The Gospel of the healing of the man born blind (John 9) is in our Orthodox Church read as one of the Post-Paschal Sunday lessons. Like many of the Gospel Lessons in this period of the Pentecostarion, it is related to the theme of baptism – the lesson begins with a discussion of sin, the blind man then washes in the pool of Siloam and he is healed, and he comes to a full faith in Jesus as the Son of God.
Since the man was born blind, his sight is not being restored, but rather he is being given the gift of sight for the first time in his life. Some of the Patristic writers in the Syrian tradition interpreted this to mean that a new act of creation was done by Christ – where something before did not exist, now new eyes exist. St. Ephrem of Syria “understands that the blind man healed in John 9:6 had been born without any pupils. The miracle is thus not just of healing, but constitutes an act of creation…” (S. Brock and G. Kiraz, EPHREM THE SYRIAN: SELECT POEMS, p 47). As baptism bestows upon us the grace of new creation, so the blind man experiences being created anew through his encounter with Christ. St. Ephrem writes in one of his poems:
“He has renewed the heaven, because foolish men
Had worshipped all kinds of stars; He has renewed the earth
Which had grown old in Adam. With his spittle
There took place a novel fashioning:
He who is capable of all things puts aright both bodies and minds.”
The theme of the new creation is an idea we find in the New Testament, an idea which grew in Christianity as the work of Christ was considered. For the Christian tradition in the Orthodox East understood Christ the Word of God to be the one who created the world in the beginning (Psalm 33:6 – “By the word of the Lord the heavens were made…”), and by His presence on earth as Jesus Christ to be renewing that fallen creation.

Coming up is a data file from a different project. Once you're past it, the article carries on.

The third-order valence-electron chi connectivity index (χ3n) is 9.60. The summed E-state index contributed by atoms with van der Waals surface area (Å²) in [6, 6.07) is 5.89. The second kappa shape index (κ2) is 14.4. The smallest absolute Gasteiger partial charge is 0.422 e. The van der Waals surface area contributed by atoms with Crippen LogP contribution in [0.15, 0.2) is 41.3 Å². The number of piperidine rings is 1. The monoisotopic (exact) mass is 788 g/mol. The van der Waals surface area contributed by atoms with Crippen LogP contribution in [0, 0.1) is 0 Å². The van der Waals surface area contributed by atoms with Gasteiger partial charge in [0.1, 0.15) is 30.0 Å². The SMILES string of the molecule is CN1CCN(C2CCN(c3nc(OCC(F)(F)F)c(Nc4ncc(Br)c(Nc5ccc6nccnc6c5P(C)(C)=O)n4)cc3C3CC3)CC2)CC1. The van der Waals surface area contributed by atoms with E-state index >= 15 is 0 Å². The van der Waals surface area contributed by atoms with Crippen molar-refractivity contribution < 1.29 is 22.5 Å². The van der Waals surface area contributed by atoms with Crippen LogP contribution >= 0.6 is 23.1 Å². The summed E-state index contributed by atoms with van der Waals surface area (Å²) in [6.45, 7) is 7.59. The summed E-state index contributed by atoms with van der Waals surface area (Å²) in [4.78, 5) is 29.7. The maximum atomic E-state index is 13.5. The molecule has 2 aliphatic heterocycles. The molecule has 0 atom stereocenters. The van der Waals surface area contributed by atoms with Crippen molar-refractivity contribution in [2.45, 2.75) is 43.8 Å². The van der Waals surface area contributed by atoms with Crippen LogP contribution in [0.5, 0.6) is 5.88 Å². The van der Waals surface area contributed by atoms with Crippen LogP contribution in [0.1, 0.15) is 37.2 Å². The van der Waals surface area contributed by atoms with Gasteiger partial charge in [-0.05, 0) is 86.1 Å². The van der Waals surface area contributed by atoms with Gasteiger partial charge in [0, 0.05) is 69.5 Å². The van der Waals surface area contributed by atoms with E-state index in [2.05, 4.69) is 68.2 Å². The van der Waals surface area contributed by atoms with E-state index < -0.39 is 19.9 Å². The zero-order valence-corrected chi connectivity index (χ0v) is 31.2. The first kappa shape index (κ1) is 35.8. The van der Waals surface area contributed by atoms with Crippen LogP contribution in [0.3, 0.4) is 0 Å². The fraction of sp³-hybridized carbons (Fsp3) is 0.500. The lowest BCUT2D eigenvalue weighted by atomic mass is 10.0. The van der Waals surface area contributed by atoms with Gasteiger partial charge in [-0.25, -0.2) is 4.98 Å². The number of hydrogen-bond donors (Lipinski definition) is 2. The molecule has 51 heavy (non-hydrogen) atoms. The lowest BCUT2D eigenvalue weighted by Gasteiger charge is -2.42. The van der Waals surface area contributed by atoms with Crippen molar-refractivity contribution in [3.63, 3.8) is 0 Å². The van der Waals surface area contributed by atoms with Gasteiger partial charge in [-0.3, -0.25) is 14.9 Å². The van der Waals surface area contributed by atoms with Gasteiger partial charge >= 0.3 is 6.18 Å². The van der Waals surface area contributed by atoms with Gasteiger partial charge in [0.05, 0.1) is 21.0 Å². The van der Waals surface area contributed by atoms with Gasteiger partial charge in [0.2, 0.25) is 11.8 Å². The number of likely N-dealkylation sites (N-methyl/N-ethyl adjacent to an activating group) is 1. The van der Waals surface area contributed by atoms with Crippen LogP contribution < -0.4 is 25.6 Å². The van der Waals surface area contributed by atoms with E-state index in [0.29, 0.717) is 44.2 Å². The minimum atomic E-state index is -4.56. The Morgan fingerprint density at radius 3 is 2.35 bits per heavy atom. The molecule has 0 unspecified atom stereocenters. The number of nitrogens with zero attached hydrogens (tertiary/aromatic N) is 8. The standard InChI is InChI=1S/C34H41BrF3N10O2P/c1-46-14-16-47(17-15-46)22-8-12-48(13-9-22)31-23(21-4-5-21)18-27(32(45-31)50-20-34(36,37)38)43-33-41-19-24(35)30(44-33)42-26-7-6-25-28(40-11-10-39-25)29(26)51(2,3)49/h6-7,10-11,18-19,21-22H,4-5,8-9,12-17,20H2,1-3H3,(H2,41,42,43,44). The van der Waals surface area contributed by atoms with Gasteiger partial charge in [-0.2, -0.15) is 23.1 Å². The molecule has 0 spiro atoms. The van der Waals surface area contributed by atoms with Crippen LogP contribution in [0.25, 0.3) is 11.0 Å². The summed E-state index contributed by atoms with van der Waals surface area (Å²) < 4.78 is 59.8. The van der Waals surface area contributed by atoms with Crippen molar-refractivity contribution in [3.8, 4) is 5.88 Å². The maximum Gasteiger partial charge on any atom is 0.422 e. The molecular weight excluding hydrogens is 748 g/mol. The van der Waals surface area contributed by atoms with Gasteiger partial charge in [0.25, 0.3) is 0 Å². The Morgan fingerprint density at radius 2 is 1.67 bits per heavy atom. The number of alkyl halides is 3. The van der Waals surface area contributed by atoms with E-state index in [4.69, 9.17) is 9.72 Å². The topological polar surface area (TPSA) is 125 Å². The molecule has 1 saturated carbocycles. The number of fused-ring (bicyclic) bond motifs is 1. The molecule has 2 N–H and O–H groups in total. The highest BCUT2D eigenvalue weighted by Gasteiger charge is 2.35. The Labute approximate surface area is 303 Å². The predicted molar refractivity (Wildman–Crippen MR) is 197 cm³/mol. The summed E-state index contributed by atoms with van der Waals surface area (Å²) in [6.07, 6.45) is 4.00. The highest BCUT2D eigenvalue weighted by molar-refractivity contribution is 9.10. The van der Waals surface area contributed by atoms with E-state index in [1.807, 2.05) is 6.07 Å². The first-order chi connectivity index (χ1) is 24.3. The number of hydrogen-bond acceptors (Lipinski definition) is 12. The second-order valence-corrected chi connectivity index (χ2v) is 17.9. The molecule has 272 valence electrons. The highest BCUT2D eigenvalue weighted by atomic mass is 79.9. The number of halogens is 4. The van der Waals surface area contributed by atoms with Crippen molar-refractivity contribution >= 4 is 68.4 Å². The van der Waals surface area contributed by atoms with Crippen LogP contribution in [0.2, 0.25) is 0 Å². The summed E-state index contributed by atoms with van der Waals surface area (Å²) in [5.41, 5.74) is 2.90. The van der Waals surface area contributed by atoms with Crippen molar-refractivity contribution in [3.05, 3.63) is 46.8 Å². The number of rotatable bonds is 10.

Christians participate in the new creation through their own baptisms.
St. Ephrem continues:
“He is the Creator’s Son, whose treasure stores are filled
With every benefit. He who needs pupils,
Let him approach him:
He will fashion mud, and transform it,
Fashioning flesh and giving light to the eyes.
With a little mud he showed how, through Him,
Our dust was fashioned; the soul of the dead man, too,
Bore witness to Him how, by Him, man’s breath
Is breathed into him. By these latter witnesses
He is to be believed to be the Son [of God], the First Principle.”
(pp 57, 58)
As the footnote in the text explains:
“Ephrem along with several other early commentators, understood that the man whose sight was healed in John 9 had been born without pupils, thus making it a miracle involving creation, rather than just healing.” (p 57)
Just as the Word of God created the first human from the dust of the earth, so Jesus the incarnate Word takes the dust of the fallen creation, mixes it with His spittle and anoints the eyes of the man born blind, creating for him new pupils so that for the first time the man born blind could see.
And he who was seated on the throne said,
“Behold, I am making all things new.”